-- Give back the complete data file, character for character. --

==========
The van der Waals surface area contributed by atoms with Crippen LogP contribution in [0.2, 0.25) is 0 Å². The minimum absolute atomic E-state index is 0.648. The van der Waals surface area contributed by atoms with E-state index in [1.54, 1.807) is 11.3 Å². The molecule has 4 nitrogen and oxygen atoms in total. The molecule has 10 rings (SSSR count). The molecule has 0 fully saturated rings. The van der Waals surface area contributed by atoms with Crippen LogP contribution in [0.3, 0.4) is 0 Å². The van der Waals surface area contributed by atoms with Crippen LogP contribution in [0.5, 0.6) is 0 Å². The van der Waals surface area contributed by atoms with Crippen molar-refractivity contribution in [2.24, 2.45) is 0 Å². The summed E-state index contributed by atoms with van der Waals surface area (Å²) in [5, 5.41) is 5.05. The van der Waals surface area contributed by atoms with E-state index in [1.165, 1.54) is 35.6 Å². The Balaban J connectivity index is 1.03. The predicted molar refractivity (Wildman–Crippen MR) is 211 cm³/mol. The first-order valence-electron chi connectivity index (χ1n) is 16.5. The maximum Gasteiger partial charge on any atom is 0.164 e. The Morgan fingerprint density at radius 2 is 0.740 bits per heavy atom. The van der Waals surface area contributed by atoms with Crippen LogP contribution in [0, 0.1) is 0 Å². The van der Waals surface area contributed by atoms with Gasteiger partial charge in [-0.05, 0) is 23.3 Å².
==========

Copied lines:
The van der Waals surface area contributed by atoms with Crippen LogP contribution in [0.2, 0.25) is 0 Å². The minimum absolute atomic E-state index is 0.648. The van der Waals surface area contributed by atoms with E-state index in [1.54, 1.807) is 11.3 Å². The molecule has 4 nitrogen and oxygen atoms in total. The molecule has 10 rings (SSSR count). The molecule has 0 fully saturated rings. The van der Waals surface area contributed by atoms with Crippen LogP contribution in [0.3, 0.4) is 0 Å². The van der Waals surface area contributed by atoms with Crippen LogP contribution in [0.5, 0.6) is 0 Å². The van der Waals surface area contributed by atoms with Crippen molar-refractivity contribution in [2.24, 2.45) is 0 Å². The summed E-state index contributed by atoms with van der Waals surface area (Å²) in [5, 5.41) is 5.05. The van der Waals surface area contributed by atoms with E-state index in [1.165, 1.54) is 35.6 Å². The Balaban J connectivity index is 1.03. The predicted molar refractivity (Wildman–Crippen MR) is 211 cm³/mol. The first-order valence-electron chi connectivity index (χ1n) is 16.5. The maximum Gasteiger partial charge on any atom is 0.164 e. The Morgan fingerprint density at radius 2 is 0.740 bits per heavy atom. The van der Waals surface area contributed by atoms with Crippen LogP contribution in [0, 0.1) is 0 Å². The van der Waals surface area contributed by atoms with Gasteiger partial charge in [-0.05, 0) is 23.3 Å².